The View From Your CPAP, Ctd


A reader writes:

Being a single twentysomething woman with sleep apnea sucks.

I'm overweight, so there's that, but then when I'm wearing my mask, I feel unladylike and mechanical. Not that I've ever been dainty and sweet and serene while sleeping, but that machine makes it look much worse. I tell myself that snoring isn't exactly attractive, but I'm nervous to even meet somebody. I wonder if anybody will wake me up with a smile and a kiss ever again.

It took me two years after diagnosis to scrape up the cash and the willingness to try a CPAP. When I was diagnosed, an old boyfriend - he of the morning kisses and smiles - and I were talking about getting back together. He warned me that he thought the CPAP wasn't "sexy." He was confused as to why I needed it because he had never noticed me snoring. I was too embarrassed to tell him that I never slept at all when I "slept" over. I was afraid I would bother him while snoring or that my difficulty waking up in the morning would annoy him. Mostly I would lie very still and let myself doze a little but never sleep.

That was college. I wouldn't do that now, but I'm still sensitive to the un-sexiness of the CPAP. A few weeks ago, I told a possible romantic partner about the machine and he said, "You don't wear it during sex, right? If you don't, I guess it will be alright."

Another writes:

Like you, my partner was clueless that he would cease breathing while asleep and couldn't figure out why he was perpetually tired. I had noticed that he would stop breathing during the night, although I didn't think it was complete cessation. I also didn't say anything to him about it for some time, because all it took was a gentle nudge and he would resume breathing. After a few years, it became more difficult to rouse him from apneic cessation and we both began to suffer from sleep deprivation. He from the apnea, and I from conditioning. His long periods without breathing trained me to sleep so lightly that I would jolt fully awake within seconds of an apneic cessation. At this point a gentle nudge, nay, even a violent nudge had no effect. Many nights it would take me straddling him, shaking him by the shoulders and shouting his name to get him to resume breathing.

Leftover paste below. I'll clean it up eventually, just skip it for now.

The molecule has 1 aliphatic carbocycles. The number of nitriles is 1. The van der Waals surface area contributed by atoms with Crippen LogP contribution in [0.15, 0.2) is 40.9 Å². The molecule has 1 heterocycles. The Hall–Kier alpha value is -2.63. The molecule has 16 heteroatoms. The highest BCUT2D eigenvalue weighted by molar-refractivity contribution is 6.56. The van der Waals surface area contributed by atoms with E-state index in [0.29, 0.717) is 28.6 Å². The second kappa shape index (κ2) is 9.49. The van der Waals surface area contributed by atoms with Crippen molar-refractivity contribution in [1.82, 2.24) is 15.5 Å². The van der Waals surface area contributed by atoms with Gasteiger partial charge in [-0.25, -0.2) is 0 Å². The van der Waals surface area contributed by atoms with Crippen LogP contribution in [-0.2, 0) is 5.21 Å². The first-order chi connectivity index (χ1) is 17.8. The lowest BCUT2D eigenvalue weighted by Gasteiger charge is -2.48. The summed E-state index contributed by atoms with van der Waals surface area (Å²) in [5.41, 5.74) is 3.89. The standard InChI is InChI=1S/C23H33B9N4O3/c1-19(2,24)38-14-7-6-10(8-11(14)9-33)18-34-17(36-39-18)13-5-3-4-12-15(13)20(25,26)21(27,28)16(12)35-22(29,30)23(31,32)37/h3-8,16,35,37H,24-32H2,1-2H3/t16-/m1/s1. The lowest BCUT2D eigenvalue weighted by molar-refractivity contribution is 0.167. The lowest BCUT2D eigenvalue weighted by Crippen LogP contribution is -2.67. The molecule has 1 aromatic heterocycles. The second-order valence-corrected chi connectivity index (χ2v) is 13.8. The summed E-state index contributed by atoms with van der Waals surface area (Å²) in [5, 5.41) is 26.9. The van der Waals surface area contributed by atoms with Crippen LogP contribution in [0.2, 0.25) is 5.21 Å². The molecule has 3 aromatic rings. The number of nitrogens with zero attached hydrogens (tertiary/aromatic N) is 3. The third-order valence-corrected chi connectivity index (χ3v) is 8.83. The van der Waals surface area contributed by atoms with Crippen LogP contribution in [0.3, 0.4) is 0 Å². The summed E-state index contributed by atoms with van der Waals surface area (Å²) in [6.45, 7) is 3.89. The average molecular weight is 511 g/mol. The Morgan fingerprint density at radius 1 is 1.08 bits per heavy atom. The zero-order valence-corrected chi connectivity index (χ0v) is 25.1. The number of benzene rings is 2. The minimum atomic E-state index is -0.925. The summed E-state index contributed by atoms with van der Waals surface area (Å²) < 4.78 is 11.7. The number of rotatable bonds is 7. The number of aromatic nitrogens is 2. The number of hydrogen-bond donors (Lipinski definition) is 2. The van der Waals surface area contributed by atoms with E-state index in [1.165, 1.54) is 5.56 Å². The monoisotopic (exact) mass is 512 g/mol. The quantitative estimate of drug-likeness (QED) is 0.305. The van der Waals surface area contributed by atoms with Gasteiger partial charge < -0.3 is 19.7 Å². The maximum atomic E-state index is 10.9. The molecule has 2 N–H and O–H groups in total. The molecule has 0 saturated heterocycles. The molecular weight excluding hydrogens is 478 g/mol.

After months of this, I did some research, told him I thought he was suffering from sleep apnea and begged him to see his doctor. Fortunately, he listened. The doctor prescribed a CPAP machine, which he wore for several months. To our dismay, the apnea continued even with the machine. I can't even begin to describe the sheer panic of thinking he had died when he would stop breathing while wearing the mask.

After several episodes of his awakening to the bedroom lights on, and me yanking the mask off of his face while desperately shouting his name, he saw his doctor once again. This time the doctor scheduled him for a sleep study - the results of which were not good. He stopped breathing 24 times in a period of only two hours.

Considering the results, the doctor recommended surgery, which my partner agreed to. It was rather invasive; they removed his tonsils, his uvula, some of the soft palate at the back of his throat, and much of his adenoid sinus tissue. The recovery was painful and lengthy, but to this day he neither snores nor ceases breathing. The surgery was a last-resort measure - a decision neither of us took lightly. However, the alternative was was not something either of us wanted to take a chance on.

If the machine works for you, keep using it. If it stops being effective, please talk to your doctor.

(Photo by Flickrite Vicky TGAW)